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The 6 best non-alcoholic drinks to order at a bar, according to the pros

Want an NA drink a bit more complex than bitters and soda? Try on of these bartender-endorsed options

A pair of mocktails.
Jay Gajjar/Unsplash / Unsplash

The non-alcoholic drink spectrum has become broader than ever. In the last few years, we’ve seen an influx of zero-proof beers, wines, and spirits, and the quality keeps improving across the board. That means now’s a great time to order a non-alcoholic drink while out on the town, whether you’re sober curious, or simply the designated driver for the night.

As we tend to do when seeking quality info, we reached out to some of our favorite bartenders and drinks pros for some wisdom on the topic. They offered a slew of mocktails and other NA options that can be ordered and enjoyed at just about any bar out there. These are drinks that often resemble signature drinks or classic cocktail recipes, just no alcohol. And, when made right, they rival most of the best drinks out there — period.

Here are they are, the best half-dozen non-alcoholic drinks to order at the bar.

A glass of cucumber gin gimlet with cucumber slices on a table and container.


Scott Tipton is the director of food and beverage operations at Portland’s Heathman Hotel and its house restaurant, Tavern at the Heathman. He says to go for a non-alcoholic take on the classic Gimlet. The one at his establishment features drinking vinegar, Lyre’s pink NA gin, blueberry, and lime. Drinking vinegars have become more popular over the years and offer a nice kick of tartness to the drink. At The Heatman, they use locally-made Som drinking vinegars, the brainchild of prominent chef Andy Ricker.


Virgin Mojito

Andreas Aktipis is the owner and event manager at Kellari in NYC. “One of the absolute best mocktails you can get anywhere is a Virgin Mojito,” he says. “You can even make these at home as the recipe is super simple and refreshing — plus you can add just a dash of your favorite fruits and juices to take it up another step. At Kellari, we took this idea and ran with a Mango Mojito, which goes perfectly with mint for a thirst-quenching summer drink in this outrageous heat.”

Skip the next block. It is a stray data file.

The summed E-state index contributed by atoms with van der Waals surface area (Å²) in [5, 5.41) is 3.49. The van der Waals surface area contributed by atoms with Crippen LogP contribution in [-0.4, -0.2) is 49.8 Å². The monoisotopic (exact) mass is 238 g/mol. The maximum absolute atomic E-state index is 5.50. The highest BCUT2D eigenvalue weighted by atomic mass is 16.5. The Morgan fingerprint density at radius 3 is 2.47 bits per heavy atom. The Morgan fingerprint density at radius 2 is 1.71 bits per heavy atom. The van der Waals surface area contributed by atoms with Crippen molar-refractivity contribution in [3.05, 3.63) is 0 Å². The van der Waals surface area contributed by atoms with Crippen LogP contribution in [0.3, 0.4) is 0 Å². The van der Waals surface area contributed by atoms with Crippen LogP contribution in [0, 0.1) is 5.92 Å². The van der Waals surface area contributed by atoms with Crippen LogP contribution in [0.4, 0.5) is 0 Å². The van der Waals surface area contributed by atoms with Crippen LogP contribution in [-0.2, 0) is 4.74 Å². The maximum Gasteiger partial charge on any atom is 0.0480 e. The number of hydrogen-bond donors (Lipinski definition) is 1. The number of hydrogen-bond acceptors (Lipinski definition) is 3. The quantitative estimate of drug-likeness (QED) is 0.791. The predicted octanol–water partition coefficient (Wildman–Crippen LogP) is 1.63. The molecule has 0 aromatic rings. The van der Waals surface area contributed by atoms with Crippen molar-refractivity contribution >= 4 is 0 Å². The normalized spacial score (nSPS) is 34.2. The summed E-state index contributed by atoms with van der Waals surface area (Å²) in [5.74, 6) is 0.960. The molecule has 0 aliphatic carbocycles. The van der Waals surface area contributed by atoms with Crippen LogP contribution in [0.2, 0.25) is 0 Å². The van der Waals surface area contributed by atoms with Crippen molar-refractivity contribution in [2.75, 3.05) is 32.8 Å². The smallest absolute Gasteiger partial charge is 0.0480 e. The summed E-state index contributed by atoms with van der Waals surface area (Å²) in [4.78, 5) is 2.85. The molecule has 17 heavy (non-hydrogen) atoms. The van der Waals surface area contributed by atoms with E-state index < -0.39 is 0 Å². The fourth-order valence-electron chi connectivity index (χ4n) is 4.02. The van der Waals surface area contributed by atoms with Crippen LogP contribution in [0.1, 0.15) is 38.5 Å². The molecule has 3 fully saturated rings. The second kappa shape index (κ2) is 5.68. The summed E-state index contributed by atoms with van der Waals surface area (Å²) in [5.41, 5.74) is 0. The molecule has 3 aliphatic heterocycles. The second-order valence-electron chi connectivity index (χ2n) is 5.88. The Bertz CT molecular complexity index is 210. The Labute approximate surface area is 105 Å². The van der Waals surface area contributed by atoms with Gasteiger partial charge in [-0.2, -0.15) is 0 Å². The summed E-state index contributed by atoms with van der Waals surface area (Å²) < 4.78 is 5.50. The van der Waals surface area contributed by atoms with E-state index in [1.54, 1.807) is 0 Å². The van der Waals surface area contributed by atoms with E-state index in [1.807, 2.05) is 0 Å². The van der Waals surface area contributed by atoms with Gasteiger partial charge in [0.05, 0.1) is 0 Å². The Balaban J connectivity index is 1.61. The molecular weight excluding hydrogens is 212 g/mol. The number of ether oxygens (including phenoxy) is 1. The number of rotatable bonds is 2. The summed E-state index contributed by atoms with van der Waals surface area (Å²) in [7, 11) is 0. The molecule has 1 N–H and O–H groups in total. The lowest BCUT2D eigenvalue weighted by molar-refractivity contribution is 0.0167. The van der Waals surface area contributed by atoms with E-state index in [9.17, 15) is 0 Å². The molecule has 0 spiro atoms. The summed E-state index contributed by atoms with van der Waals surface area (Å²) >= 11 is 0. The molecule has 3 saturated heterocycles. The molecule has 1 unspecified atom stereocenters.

Beer being poured from tap

NA Beer

There’s never been a better time for non-alcoholic beer. It took a while to dial in the recipes, but the stuff coming out now actually resembled its alcoholic brethren in terms of complexity and flavor. Bars tend to have something decent on hand, either in the can or bottle or on draft. Tipton likes Crux’s NO MO IPA out of Oregon. “If you’re looking for a great non-alcoholic beer to order at a bar, this is a great option for those looking for a non-alcoholic ‘craft brew’ experience,” he says.

highball cocktail japan

Highball Mocktail

A highball or something similar is another pretty easy thing to replicate at the bar. Most establishments will have what’s necessary to make one, even if it’s not technically advertised. At The Heathman, Tipton says they make one out of Lyre’s vermouth, Som Pineapple Szechuan Drinking Vinegar, lemon, tonic, and mint. It’s called Your Party and mixes up tropical notes with spicy and refreshing elements.

bloody mary cocktail lime

Virgin Bloody Mary

A NA Bloody Mary is a great option as you get a lot of ingredients for your money. That said, you hardly even know the alcohol isn’t in the mix, as there’s plenty of complexity already in the form of tomato juice, various condiments, citrus, and more. Plus, you can have tons of fun with the garnish and drink it just about any time of day (especially when it’s a Virgin Bloody Mary). It can be personalized to your taste and get as funky as you’d like, taking on things like Clamato. The better bars out there will have a house Bloody Mary mix on hand that’s often quite delicious and can just be enjoyed on its own over ice with a proper rimmed glass.

Shirley Temple mocktail.

Shirley Temple

We’re not about to dethrone a classic. The Shirley Temple is a simple two-ingredient drink, mixing up ginger ale and grenadine and topped with a cherry. With all kinds of ginger ale and ginger beer offerings, you can tailor it to your liking, going sweet or spicy or somewhere in between. And if grenadine is too syrupy, swap in pomegranate juice.

Now you know what drinks to order at a bar. While we’re on the topic, check out the best bars in America and the best cocktails to order at the bar, also supported by drinks pros. Cheers!

Editors' Recommendations

Mark Stock
Mark Stock is a writer from Portland, Oregon. He fell into wine during the Recession and has been fixated on the stuff since…
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